Tonga is blessed with world class fishing – Blue Marlin (Pacific), Black Marlin and Striped Marlin, Sailfish (Pacific), Skipjack Tuna, Yellow Fin and pelagic species such as Mahimahi, Tuna, Wahoo (Valu Louniu) and a host of reef species including Dog Tooth Tuna (valu Tonga) and Giant Trevally (GT).

Other fish include; Kawa Kawa (Mackeral Tuna), Baracuda (‘Ono), Coral Trout, Dolphin Fish, Grouper, Job Fish (utu), Long Tom (haku), Spanish Mackeral, Ranbow Runner, Roundtail Seabream (mu), Hammerhead Shark, Mako Shark, Oceanic Whitetip, Shortbill Spearfish, Bluefin Trevally (lupo), Big Eye Tuna, Snapper Emporer, Emporer Spangled (koango), Queenfish.

Tonga holds the following of IGFA world records:

1, Men's 24kg line class for a 94kg Sailfish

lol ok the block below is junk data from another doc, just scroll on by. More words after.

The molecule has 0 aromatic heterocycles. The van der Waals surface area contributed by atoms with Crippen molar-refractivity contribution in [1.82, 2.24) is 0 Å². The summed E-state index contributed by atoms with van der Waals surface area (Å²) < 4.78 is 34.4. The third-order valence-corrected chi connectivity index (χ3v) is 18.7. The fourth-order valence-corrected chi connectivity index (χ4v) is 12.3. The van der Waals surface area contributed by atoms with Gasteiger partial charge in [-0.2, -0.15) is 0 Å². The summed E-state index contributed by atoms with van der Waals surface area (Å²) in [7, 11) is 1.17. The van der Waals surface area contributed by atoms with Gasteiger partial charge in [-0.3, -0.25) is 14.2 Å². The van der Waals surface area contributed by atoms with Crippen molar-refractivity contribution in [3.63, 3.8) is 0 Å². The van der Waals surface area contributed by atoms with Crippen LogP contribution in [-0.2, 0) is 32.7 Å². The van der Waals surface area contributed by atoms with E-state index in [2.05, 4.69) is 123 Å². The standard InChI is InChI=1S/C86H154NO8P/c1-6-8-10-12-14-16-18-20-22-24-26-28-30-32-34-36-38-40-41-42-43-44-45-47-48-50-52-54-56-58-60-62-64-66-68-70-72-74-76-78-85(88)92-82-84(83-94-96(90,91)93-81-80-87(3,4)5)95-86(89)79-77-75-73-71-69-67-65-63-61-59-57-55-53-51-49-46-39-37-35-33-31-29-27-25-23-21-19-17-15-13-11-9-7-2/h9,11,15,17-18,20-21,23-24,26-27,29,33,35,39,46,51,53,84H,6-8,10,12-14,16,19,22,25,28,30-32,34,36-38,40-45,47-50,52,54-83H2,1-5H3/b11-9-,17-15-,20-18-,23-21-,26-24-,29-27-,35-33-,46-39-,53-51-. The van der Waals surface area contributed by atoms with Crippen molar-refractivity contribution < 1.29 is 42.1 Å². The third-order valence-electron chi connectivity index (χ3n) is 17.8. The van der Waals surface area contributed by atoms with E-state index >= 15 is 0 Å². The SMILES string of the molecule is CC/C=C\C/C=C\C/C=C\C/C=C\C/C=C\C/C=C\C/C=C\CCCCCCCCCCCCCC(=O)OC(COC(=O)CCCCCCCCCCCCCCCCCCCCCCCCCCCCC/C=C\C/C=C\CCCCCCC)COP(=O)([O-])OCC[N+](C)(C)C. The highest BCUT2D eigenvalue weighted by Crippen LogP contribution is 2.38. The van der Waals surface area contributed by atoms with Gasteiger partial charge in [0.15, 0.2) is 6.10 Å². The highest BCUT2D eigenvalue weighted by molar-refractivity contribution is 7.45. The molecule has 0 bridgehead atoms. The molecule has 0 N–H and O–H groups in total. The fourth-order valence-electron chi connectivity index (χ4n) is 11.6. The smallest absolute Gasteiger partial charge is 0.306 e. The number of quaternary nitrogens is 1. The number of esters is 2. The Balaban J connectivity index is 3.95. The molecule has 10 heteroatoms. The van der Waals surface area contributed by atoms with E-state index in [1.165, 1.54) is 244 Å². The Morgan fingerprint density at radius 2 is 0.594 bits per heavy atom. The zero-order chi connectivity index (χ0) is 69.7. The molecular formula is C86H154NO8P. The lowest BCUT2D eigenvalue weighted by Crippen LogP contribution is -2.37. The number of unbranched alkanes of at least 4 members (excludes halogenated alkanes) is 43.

2. Small Fry - Sailfish 55kg
3. Women's 15kg line class for a 38.4kg GT

VSFC_-_2009_Catch_Records(1).xls


VHF Calling Procedures

A VHF is not a toy - if you do not know how to use it properly do not do so unless in an emergency. Use proper calling procedures at all times - heavy fines exist for misuse and hoax calls.

Standard procedure for a non-emergency call such as calling another vessel, marina, or restaurant to ask where to tie up for dinner, is as follows.

  • You should call the vessel, marina or restaurant on channel 9 or 16 in the following manner.
  • Name of station being called, spoken three times.
  • The words "THIS IS", spoken once.
  • Name of your vessel and call sign (if you have a station license) or boat registration number, spoken once.
  • The word "OVER".
  • Then you wait for the station being called to answer. Their answer should be in the same manner as your call.
  • Once answered you should suggest going to a working channel to carry on your conversation.
  • The word "OVER".
  • Wait for reply and confirmation from the station being called, switch to the working channel and repeat the process.